These ashes still need landfill and because of the concentration of toxic materials that results from these processes this ash needs to be treated as hazardous waste, requiring separate landfill or further treatment. Incineration produces POPs that were simply not there in the first place. Amongst these POPs, the PCDD/Fs are known to be highly toxic acting inter alia as carcinogens (they cause cancer) [8] and even gene switches. Because they are large aromatic molecules they are not water soluble, they localise in fats or lipids. They are subject to bio-accumulation (they get more concentrated in living things) and bio-magnification (when animals eat others with high concentration their own chemical concentration goes up, this can include humans). They are chemically quite stable and long lived. Governmental doctrine assuages public opinion by presenting statistics comparing the very locally produced pollution to overall national averages, in so doing denying any possible affect of localised clustering.

The track record of incineration is poor, the large scale production of polychlorinated dibenzo-p-dioxins and polychlorinated dibenzo-furans (PCDD/Fs) was determined only in retrospect and reactor design has since improved to reduce flue gas emissions of same [20, 21, 22]. Some key factors have been identified and at certain temperatures the 300-450 °C these compounds are more easily made [23]. Very high temperatures are therefore needed to effectively reduce the content of these. They, POPs, are always produced. If process temperature is increased they are removed form the exhaust gases but concentrate in the resultant ashes. The presence of chlorine is needed [23] to make PCDDs, and all MSW has this and the content will depend upon the feedstock.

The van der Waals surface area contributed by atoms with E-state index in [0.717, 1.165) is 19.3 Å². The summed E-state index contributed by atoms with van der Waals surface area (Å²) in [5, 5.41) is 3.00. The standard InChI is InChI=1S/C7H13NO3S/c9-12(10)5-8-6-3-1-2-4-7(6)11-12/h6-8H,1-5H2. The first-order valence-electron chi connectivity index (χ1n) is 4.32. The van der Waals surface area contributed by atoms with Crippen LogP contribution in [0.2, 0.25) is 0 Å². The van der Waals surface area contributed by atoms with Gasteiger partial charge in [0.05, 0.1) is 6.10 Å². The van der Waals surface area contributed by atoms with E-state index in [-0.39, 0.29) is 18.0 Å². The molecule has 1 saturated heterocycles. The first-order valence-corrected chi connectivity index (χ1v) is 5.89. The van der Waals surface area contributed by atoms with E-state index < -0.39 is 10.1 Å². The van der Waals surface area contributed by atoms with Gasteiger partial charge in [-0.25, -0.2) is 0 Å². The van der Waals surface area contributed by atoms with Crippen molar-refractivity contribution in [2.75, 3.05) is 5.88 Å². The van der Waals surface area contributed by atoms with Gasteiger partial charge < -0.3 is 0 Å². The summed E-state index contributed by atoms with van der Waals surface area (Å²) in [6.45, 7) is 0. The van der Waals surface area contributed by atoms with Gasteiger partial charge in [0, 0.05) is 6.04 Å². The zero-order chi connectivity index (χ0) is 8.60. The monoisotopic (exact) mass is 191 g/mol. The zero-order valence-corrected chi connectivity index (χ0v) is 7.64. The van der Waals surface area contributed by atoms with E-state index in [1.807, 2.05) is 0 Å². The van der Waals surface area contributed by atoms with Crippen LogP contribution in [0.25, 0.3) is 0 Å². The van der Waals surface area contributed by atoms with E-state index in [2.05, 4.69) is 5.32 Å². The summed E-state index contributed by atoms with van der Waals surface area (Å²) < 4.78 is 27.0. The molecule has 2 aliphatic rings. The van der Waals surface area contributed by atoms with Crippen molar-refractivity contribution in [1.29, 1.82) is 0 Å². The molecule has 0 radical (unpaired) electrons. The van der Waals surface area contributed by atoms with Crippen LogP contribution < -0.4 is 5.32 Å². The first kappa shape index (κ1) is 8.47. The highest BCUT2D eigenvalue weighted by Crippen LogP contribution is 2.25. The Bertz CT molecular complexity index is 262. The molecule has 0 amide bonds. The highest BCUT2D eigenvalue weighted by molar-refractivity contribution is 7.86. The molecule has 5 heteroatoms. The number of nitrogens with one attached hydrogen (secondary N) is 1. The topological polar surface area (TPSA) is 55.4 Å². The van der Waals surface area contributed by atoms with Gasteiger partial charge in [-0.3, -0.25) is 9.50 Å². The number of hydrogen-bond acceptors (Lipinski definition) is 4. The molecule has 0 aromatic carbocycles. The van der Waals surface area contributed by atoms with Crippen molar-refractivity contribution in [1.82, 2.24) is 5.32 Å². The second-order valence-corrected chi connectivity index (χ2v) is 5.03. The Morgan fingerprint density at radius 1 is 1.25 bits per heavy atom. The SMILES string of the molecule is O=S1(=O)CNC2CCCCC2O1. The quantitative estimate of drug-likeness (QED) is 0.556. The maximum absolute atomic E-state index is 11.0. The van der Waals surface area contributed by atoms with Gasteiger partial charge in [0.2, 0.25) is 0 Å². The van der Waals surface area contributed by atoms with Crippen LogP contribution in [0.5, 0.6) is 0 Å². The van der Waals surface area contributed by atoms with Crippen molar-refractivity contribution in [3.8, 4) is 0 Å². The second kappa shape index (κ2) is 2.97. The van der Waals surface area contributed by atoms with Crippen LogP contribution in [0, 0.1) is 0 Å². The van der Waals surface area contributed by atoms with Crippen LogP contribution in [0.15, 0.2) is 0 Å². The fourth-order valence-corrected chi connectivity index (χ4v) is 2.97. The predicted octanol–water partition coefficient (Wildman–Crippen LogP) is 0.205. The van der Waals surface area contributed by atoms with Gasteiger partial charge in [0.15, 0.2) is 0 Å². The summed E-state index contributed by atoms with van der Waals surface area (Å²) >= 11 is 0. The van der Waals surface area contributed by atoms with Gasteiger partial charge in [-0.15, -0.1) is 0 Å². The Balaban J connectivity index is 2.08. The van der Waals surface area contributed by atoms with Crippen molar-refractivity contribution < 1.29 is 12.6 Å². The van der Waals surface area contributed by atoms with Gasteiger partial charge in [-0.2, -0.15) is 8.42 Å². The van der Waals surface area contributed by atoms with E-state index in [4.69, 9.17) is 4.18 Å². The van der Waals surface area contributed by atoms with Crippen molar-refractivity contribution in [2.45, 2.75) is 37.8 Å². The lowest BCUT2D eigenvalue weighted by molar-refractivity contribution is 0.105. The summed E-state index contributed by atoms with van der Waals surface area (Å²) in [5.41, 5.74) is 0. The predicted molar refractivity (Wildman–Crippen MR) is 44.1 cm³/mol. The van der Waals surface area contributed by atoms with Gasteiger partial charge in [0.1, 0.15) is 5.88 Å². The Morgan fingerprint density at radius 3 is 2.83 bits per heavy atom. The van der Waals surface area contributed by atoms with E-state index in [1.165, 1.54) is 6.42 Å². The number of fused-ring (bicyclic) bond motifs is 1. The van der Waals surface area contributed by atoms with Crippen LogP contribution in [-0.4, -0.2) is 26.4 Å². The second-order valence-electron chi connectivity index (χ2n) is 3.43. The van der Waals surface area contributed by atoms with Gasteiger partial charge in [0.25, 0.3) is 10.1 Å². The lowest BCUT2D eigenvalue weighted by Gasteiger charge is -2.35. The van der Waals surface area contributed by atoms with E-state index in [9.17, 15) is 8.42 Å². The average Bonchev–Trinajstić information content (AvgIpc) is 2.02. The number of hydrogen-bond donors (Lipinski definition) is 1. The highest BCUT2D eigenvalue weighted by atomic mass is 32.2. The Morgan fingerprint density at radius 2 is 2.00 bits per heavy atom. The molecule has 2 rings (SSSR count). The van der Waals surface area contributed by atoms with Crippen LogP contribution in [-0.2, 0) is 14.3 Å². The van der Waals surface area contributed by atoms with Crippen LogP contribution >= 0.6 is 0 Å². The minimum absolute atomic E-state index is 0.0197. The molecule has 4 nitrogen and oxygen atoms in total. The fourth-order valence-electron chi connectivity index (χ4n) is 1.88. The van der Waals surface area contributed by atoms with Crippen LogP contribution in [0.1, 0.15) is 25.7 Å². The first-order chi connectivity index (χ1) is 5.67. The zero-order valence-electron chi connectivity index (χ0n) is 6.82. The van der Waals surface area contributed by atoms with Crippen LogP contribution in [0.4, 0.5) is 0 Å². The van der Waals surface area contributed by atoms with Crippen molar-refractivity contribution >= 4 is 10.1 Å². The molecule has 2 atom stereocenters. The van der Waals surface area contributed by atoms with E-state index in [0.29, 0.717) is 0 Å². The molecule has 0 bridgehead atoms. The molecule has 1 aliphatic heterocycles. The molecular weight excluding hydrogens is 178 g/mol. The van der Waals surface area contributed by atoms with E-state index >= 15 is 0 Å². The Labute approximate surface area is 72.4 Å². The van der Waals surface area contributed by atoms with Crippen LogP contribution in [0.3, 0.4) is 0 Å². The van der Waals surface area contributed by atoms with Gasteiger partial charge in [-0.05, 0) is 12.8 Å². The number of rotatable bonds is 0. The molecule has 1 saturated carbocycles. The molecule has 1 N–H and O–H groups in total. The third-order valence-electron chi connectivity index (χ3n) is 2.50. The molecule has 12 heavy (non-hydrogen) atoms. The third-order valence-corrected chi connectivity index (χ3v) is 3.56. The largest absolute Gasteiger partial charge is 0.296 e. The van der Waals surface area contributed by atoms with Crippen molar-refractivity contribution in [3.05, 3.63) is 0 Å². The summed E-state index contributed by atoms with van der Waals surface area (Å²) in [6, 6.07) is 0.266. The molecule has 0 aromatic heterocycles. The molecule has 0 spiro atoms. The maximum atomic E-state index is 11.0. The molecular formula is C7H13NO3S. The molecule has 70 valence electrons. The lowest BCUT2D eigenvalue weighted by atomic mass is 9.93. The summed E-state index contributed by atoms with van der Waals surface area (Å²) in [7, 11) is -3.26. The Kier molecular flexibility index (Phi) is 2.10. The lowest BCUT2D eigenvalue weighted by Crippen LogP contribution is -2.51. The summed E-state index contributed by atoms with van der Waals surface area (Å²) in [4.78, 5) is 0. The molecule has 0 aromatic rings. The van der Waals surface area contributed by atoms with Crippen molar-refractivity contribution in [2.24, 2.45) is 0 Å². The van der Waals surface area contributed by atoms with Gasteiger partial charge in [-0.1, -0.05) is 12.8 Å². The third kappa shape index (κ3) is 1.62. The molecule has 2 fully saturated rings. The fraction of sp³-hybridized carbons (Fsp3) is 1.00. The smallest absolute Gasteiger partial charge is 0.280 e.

Because of new legislation emission limits on PM10s have been set and this has caused incinerator operators to put in place more rigorous filtering regimes. However this does not catch the PM2.5s and ultra-fines. A recent study [24] has shown that the particle size distribution depends on process temperature, with higher temperatures producing particles that range in size from a few nanometres to a few microns. The peaks in the particle distributions occur at ~40nm and ~2 microns. As a rule of thumb the smaller the particle the more likely it is that it is transported further and absorbed into our body.

These toxic chemicals and particles enter our body through three main pathways, we breathe them in, we eat or drink them and they are absorbed through our skin. The whole area of particulate emissions and their affects remains very much a hot topic [25-31], yet consensus remains that they cause morbidity and mortality.

7.0 Monitoring

The data set on true emission characteristics of MSW incinerators, Energy from Waste (EfW) incinerators being a sub set of these, are not readily available. In fact there is consensus that this is incomplete.  There has been progress in developing new on line monitoring capabilities [24, 32, 33, 34].  This is still research. In the absence of stack top monitoring and chemical assay of incinerator ashes, any quoted values are at best projections and at worst guesses. Surely, it is a simple requisite that such monitoring must be in place.